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Corporate Reputation

STUDY: Your Employees Probably Don’t Like You

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Don’t take it too personally, though: you’re definitely not the only one.

CreativeLive’s inaugural jobs report should probably serve as a wake-up call to your corporate clients. The basic conclusion: Americans aren’t happy at their jobs, and they don’t much care for their employers. The reason? They want to be more creative.

Some key numbers after the jump.

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More #McFail: Managers Admit to Stealing Employee’s Money

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They’re baaaaaaaaaack! 

Unfortunately for the Clown, McDonald’s just can’t stay out of the #PRFail spotlight.

When we last left this saga, McDonald’s was accused of kicking some old couple out on their keisters – canes, walkers, and all — for sitting too long. And as shameful as that was, there’s also the open case of slave labor under the veiled threat of deportation because that’s good for team morale.

Next up in the Clown’s PR issues, we have a story of former managers admitting they stole money from their miserly paid employees. This should be good.  Read more

Chevron Can Make Its Own Local News

One Donald Draper famously quipped, “If you don’t like what’s being said, change the conversation.”

In this week’s case study in heavy-handed message management, Chevron took that one to heart. In fact, it created an entirely new conversation on its own terms.

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The company, which has operated a refinery in Richmond, California for over 100 years, created the Richmond Standard site to present its public with under-reported news stories like this video of high schoolers lifting weights and this more popular entry about an effort to prevent prostitutes from walking through a residential neighborhood on the way to work.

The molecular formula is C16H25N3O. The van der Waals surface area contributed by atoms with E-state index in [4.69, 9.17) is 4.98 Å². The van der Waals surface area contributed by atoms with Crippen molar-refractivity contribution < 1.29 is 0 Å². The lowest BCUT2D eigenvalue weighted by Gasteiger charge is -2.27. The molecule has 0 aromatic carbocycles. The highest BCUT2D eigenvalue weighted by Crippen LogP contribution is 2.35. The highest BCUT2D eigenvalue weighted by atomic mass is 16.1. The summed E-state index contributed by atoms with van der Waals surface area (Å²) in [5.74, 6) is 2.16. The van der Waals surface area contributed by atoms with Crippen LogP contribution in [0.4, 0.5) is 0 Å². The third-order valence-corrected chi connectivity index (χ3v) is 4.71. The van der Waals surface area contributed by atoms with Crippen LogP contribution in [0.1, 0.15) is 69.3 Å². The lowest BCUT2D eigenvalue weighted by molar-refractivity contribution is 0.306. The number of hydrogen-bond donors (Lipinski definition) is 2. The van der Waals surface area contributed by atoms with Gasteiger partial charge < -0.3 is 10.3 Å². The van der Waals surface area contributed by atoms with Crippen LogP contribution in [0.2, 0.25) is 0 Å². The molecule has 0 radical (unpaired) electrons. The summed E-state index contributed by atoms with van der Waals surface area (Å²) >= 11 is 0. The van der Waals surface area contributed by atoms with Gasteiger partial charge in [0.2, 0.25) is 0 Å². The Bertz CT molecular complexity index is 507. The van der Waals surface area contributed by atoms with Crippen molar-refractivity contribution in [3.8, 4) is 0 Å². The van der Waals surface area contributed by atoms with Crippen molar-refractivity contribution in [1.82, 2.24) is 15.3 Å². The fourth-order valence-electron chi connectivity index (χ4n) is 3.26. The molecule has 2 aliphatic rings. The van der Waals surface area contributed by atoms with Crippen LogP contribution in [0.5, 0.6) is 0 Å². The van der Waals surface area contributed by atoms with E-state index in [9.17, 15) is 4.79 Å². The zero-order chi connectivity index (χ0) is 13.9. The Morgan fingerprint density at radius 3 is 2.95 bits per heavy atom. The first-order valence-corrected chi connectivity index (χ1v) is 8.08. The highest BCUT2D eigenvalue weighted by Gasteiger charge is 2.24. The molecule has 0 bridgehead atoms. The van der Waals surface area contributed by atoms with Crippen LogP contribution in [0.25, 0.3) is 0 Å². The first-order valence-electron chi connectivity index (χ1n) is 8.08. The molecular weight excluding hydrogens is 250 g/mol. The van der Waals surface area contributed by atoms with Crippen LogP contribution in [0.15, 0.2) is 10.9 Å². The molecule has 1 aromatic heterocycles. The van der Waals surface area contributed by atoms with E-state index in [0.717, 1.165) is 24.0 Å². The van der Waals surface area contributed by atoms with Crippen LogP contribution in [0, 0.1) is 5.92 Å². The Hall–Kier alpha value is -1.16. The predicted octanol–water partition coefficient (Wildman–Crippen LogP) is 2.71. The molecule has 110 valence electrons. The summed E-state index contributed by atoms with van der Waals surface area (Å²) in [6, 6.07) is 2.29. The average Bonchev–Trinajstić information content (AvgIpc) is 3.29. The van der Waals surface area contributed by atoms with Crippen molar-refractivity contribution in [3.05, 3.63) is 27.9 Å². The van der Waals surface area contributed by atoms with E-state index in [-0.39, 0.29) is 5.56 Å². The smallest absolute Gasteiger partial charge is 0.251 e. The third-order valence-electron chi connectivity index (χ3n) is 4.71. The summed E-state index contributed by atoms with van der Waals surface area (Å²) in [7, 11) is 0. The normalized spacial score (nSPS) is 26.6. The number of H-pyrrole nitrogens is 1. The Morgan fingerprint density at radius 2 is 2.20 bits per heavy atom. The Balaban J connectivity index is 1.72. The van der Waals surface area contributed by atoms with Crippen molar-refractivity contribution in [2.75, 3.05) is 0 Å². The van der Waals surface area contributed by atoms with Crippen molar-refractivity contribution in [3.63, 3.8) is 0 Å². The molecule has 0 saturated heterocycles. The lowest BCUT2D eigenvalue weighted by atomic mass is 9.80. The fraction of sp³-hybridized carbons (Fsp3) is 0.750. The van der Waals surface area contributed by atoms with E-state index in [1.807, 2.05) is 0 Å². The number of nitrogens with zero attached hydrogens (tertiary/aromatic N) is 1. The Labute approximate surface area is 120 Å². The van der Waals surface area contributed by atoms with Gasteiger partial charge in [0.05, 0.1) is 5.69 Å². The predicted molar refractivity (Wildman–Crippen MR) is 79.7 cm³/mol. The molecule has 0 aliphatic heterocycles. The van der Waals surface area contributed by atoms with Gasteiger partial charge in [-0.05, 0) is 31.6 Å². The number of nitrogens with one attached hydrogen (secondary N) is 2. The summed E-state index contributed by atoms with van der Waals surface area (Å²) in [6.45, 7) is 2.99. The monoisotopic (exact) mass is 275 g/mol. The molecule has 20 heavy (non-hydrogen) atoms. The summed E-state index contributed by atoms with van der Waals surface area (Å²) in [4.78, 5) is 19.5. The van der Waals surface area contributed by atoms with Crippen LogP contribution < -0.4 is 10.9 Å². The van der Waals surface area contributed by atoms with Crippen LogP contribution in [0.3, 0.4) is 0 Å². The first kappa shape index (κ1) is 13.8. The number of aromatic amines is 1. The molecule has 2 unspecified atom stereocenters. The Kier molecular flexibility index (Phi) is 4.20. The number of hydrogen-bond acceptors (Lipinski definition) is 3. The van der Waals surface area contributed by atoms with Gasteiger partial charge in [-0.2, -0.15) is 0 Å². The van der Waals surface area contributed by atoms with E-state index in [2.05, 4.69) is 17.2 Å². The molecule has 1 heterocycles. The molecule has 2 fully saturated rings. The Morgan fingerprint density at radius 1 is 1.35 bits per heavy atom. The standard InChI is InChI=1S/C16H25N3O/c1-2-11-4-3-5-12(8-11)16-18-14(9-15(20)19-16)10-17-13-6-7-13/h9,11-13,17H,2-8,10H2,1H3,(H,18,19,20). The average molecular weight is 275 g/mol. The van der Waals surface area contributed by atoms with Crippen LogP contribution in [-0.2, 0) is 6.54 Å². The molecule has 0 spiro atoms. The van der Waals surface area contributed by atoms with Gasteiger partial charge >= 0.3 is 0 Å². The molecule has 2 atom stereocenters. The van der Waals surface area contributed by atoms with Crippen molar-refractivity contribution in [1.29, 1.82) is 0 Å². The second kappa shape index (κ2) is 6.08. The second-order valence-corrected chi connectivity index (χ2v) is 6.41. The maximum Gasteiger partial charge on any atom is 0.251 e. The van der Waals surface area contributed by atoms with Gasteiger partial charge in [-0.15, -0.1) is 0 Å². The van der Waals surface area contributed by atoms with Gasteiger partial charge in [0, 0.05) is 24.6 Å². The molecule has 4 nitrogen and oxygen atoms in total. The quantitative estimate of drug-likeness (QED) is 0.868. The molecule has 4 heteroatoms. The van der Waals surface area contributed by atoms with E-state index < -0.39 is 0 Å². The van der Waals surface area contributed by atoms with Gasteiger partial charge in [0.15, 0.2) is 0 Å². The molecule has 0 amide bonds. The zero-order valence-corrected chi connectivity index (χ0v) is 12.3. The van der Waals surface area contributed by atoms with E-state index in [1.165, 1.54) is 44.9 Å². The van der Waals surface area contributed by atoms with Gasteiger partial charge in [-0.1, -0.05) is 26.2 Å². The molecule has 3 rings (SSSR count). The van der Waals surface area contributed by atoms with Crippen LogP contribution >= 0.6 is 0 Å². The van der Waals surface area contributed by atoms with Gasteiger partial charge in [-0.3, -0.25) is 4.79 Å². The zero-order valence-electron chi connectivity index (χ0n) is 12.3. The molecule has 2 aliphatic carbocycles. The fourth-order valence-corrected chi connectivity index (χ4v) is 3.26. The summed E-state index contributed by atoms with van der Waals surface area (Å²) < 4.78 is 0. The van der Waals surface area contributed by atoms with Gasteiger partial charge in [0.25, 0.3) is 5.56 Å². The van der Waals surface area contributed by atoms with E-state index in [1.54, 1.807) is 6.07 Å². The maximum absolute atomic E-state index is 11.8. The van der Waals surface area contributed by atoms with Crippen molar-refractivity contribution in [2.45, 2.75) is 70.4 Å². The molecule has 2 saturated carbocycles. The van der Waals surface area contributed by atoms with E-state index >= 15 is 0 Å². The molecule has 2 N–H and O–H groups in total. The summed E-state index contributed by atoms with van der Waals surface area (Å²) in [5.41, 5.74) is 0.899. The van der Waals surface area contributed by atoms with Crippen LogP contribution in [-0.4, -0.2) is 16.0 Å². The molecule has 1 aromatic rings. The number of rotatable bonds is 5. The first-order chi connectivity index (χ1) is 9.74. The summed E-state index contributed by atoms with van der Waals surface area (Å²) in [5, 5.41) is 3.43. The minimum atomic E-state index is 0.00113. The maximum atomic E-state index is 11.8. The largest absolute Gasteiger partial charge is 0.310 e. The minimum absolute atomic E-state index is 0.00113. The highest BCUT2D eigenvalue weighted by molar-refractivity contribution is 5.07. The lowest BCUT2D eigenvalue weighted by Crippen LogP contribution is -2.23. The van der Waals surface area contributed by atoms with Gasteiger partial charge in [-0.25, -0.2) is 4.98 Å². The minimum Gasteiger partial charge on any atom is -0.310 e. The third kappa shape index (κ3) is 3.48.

The writers are experienced journalists, but–shocker–there may be a bit of self-interest at play here.

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What Can ‘Brown’ Do For You? Hand Out 250 Pink Slips for Free Speech.

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This guy was in a coma after being hit by a car on the job. He is now about to be fired.

It’s not like UPS needed another #PRFail moment after the not-so-Yuletide fun it had over the holidays, but here we are — UPS, its employees, and a colossal public faux-pas. According to the New York Daily NewsUPS just fired 250 of its unionized employees in Queens, N.Y. because of free speech.

These workers walked off the job (granted, bad form) to protest the dismissal of one of their buddies. On Monday, 20 employees were terminated after their shifts — “and the remaining 230 notified that they’ll be canned as soon as replacements are trained,” a company spokesman said.

“They just called me in … (and) said, ‘Effective immediately, you are no longer on the payroll,’” said Steve Curcio, 41, a 20-year employee earning $32 an hour.

And it gets even awesomer…

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New Mozilla CEO Tries to Control ‘Gay Marriage Firestorm’

Brendan-EichIn case you missed it (and you probably didn’t), Mozilla’s incoming CEO Brendan Eich has weathered a bit of criticism thanks to a 2008 donation to a group supporting Prop 8, the law that outlawed same-sex marriage in the state of California.

While Mozilla released a corporate statement reaffirming its support for “equality for all, including marriage equality for LGBT couples”, other companies like OkCupid turned the issue into a cause.

Mozilla employees also made their disapproval quite clear on social.

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Chick-Fil-A CEO Is So Over This Whole ‘Gay Marriage’ Thing

shutterstock_109249637In case you needed further evidence that anti-gay statements are no longer good business on the national level, Chick-Fil-A CEO Dan Cathy—the loudest of the corporate voices on the topic in years past—now says he’s done talking about it.